UBC Theses and Dissertations
Men & women and tools : reflections on male resistance to women in trades and technology Braundy, Marcia Ann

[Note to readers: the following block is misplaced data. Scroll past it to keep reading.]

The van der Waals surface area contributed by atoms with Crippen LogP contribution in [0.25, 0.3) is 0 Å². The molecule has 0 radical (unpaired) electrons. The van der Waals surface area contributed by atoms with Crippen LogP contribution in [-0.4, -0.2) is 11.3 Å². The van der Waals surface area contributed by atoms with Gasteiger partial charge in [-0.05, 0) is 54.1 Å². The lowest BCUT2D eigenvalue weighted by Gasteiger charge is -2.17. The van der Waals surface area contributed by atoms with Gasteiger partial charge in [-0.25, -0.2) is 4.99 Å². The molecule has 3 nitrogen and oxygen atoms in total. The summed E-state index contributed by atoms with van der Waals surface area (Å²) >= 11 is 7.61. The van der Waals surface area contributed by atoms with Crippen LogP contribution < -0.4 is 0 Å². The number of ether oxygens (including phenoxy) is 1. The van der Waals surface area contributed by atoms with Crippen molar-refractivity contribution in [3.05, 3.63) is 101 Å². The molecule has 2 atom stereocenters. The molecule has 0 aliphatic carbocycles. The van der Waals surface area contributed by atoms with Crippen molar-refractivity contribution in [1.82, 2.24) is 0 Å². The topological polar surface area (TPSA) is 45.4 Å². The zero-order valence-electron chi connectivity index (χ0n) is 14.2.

Men & Women and Tools is an exploratory study, where new knowledge is created in the interplay of voices: narratives of lived experience, a data play of participants' voices, research and exposition in the literature, and the space between the audience and the text. Male and female workers, equity consultants and advocates discussed male resistance to women in trades and technology. In one interview with trades workers an explicit clarity emerged, provoking an emotional understanding of the issues. That interview became a fifteen minute data play, creating a mirror where, in a moment of reflection, individual audience members can choose whether to continue the constructions of gender they find. Most of the words, thoughts, and sentiments found in the play are direct quotes from the interview. Reflecting on their experience integrating women on their worksites, those interviewed poignantly demonstrated the struggles facing men and women in a society that constructs and limits their vocational and emotional relationships, while embedding expectations regarding their contributions to society. They exposed their own fears, and concerns. But also interwoven was a construction of women and their place in these men's interpretation of the social order. The notions of patriarchal masculinity were overpoweringly present. The interview resonated with my own experience as a trades worker. It struck cords with equity interventions undertaken with both men and women to change the social construct of gender and work. The voices embodied and echoed hegemonic struggles in contention for the past 250 years. Performed at the Brave New Play Rites Festival at UBC, Men & Women and Tools was digitally videotaped and edited. The artefact, a performative authoethnography, is a personification of a social reality. Interweaving scholarly voices naming the historical, sociological and cultural roots of gendered practices with the voices from the play, this dissertation illustrates the ways that social reality is constructed and reconstituted in the cultures, practices and motivations of society, and how the resistance has emerged. The research findings are embodied: a reflection, a provocation, a pedagogical tool to be used in schools and union halls to interfere in the mechanisms of gender relations in the 21st century.
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